Jim Wilder, Vehicle Development Manager says, “As a team, we asked, what else can we do with the Scat Pack Widebody to make the most of this extra grip, but still keep it as an every day car? While the rear springs are carry over, there’s a thicker rear sway bar, and the front has the stiffest spring we’ve put on any of our Challengers. There’s a stiffer sway bar in the front, which is hollow, and a bigger spoiler in the back for more downforce. With this, at out test track, we picked up two seconds a lap over the narrow body R/T Scat Pack, which is twelve car lengths.”

Strafing the same canyon roads in the Scat Pack Widebody shows it to be a completely different animal than big brother Hellcat Redeye. Quite frankly, I’m amazed at how well this car handles. In Sport Mode, the adaptive dampers button it down, and while it rides stiffer than he Redeye, it is still perfectly civilized. With its lighter engine and stiffer front springs, the front end hungrily bites into corners and then carves with balance and precision. Put the power down and you’re rocketing to the next bend, all to the glorious soundtrack of that 392 cu.in. Hemi. The ZF-sourced eight-speed auto is quick to respond to paddle shift inputs, and as with the Redeye, its steering shows the Dodge boys have decoded the electric-assist puzzle. It feels totally natural.

As with the Redeye Widebody, this Scat Pack Widebody does look totally badass with those fender flares and 305/35ZR20 Pirelli performance rubber.

Straight-line maestro: R/T Scat Pack 1320 Widebody

If drag racing if more your thing, the 2019 Challenger R/T Scat Pack 1320 picks up where the Demon left off. Kevin Hellman says, “We couldn’t just have the Demon and then walk away from the drag strip.” And while the Demon was a very expensive limited run special, the 1320 is a regular production run vehicle – they’ll build as many as the customers want.

It uses the same 485-hp, 475 lb-ft 6.4L Hemi and as the Scat pack Widebody, but hooked only to the eight-speed auto. It gets all the associated drag hardware from the Demon: SRT-tuned Adaptive Damping Suspension with exclusive Drag mode, extreme-duty 41-spline halfshafts, line lock, TransBrake and specially developed Nexen 275/40R20l street-legal drag radial tires.

The name 1320 comes from the number of feet in the quarter mile, of which Dodge claims the Challenger will conquer in 11.7 seconds at 115 mp/h. Being a “grassroots” racer, the 1320 will theoretically do this all day without breaking and then drive you home in comfort. Having spent a morning mercilessly flogging a few Scat Pack 1320s at the famed Pomona drag strip, they sure seem capable of the former, and with regards to the latter, the drag-tuned adaptive damping is inherently softer than the regular street car, thus providing a cushy ride.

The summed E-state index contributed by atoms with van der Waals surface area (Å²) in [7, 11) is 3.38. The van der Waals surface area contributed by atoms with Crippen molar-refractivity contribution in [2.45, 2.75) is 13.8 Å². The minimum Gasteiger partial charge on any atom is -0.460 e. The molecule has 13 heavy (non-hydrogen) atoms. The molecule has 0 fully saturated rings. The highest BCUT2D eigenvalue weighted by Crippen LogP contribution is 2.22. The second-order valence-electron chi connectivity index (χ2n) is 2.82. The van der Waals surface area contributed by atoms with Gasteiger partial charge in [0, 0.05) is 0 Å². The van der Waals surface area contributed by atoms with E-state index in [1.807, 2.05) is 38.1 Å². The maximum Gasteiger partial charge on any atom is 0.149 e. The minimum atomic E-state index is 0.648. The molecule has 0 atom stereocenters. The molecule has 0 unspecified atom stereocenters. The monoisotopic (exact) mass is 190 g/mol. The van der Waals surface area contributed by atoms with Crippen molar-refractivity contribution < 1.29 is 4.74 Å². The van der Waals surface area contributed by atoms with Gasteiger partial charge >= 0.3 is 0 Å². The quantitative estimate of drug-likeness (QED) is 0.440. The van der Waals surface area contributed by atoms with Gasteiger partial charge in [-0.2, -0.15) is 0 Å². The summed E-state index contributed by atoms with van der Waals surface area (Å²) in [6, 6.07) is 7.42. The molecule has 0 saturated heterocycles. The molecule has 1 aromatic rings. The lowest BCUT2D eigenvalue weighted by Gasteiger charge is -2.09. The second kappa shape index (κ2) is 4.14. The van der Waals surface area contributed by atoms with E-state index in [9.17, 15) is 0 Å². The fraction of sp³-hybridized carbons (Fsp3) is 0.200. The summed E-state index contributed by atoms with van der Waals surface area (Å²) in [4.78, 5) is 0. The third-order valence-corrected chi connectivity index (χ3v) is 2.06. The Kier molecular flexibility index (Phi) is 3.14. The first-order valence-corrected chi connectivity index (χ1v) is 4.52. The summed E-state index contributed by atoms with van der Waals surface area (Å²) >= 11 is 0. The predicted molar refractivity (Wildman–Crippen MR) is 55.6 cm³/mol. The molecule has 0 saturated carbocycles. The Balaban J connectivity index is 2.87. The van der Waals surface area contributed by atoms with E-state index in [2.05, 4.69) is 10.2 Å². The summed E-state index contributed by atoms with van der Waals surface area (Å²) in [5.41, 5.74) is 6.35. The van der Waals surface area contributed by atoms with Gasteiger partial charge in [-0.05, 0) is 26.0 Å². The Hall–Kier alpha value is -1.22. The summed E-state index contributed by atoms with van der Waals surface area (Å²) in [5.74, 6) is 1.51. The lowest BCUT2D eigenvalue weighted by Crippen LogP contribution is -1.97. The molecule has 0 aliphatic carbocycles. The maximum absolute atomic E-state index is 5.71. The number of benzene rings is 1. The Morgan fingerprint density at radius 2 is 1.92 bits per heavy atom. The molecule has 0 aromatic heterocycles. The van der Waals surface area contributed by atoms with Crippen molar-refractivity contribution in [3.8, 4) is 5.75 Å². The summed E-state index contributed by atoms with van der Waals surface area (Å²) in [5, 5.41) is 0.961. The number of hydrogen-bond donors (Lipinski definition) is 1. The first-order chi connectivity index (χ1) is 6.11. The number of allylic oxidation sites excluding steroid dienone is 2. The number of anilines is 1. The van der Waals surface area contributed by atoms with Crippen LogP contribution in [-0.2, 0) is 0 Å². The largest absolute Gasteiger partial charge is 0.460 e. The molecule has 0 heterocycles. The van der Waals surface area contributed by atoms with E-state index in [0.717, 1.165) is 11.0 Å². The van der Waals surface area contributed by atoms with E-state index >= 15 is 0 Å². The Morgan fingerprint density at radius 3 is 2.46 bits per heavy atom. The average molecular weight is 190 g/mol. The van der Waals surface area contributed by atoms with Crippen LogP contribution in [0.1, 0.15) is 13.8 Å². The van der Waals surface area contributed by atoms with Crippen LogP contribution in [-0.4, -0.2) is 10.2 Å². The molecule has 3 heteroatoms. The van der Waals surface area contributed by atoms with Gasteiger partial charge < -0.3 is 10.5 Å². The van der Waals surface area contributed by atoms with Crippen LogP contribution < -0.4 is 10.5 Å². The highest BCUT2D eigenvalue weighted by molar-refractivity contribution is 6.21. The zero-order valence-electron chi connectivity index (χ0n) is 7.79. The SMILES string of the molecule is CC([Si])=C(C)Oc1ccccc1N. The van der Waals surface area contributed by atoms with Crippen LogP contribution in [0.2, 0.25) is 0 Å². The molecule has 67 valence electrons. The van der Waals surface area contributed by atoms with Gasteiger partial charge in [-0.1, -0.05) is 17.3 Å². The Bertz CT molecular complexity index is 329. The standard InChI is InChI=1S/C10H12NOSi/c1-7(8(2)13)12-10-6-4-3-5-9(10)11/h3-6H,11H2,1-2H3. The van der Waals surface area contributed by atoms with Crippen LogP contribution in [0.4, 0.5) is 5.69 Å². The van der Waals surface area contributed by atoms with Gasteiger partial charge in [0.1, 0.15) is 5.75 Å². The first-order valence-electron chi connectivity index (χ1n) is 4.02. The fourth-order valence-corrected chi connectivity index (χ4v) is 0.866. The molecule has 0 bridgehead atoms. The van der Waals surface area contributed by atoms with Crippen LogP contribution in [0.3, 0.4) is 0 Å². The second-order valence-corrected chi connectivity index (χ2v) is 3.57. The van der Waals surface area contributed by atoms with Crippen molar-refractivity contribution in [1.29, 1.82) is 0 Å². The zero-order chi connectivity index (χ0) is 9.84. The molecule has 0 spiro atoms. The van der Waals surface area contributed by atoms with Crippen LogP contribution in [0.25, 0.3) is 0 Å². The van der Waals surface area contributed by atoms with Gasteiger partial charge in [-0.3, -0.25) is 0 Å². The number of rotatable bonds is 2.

The 1320 gets the narrow body configuration and starts at $55,190 (standard $51,195 2019 Dodge Challenger R/T 392 plus the $3995 1320 Drag Pack). As with the discontinued Demon, the 1320 comes only with a driver’s chair, but the passenger seat and back bench can be added for a toonie. Or you can opt for the $1595 Drag Pack Plus Group that adds black edge premium floor mats, bright pedals, power tilt/telescope steering wheel, front passenger seat, ambient lighting, Alcantara climate front seats, leather 60/40 split rear seat, and child seat anchors.

Amazingly, the Challenger is trending up. Quite a feat for such a mature niche vehicle, and yet, as Hellman states, ‘People are kinda shying away from the boring cars, so the ones that are fun to drive and have personality, people are coming after.” No question there’s absolutely nothing boring about the Dodge Challenger, and with these three new iterations, the personality spectrum is certainly covered. For the past two years in the US, Challenger has beat the Chevrolet Camaro in sales, and this Brampton-built maven actually came out ahead of the Ford Mustang in the fourth quarter of 2018. Long may it run.

Currently available on autoTRADER.ca
Redeye now top dog, Scat Pack starts SRT fun 3/27/2019 12:00:00 PM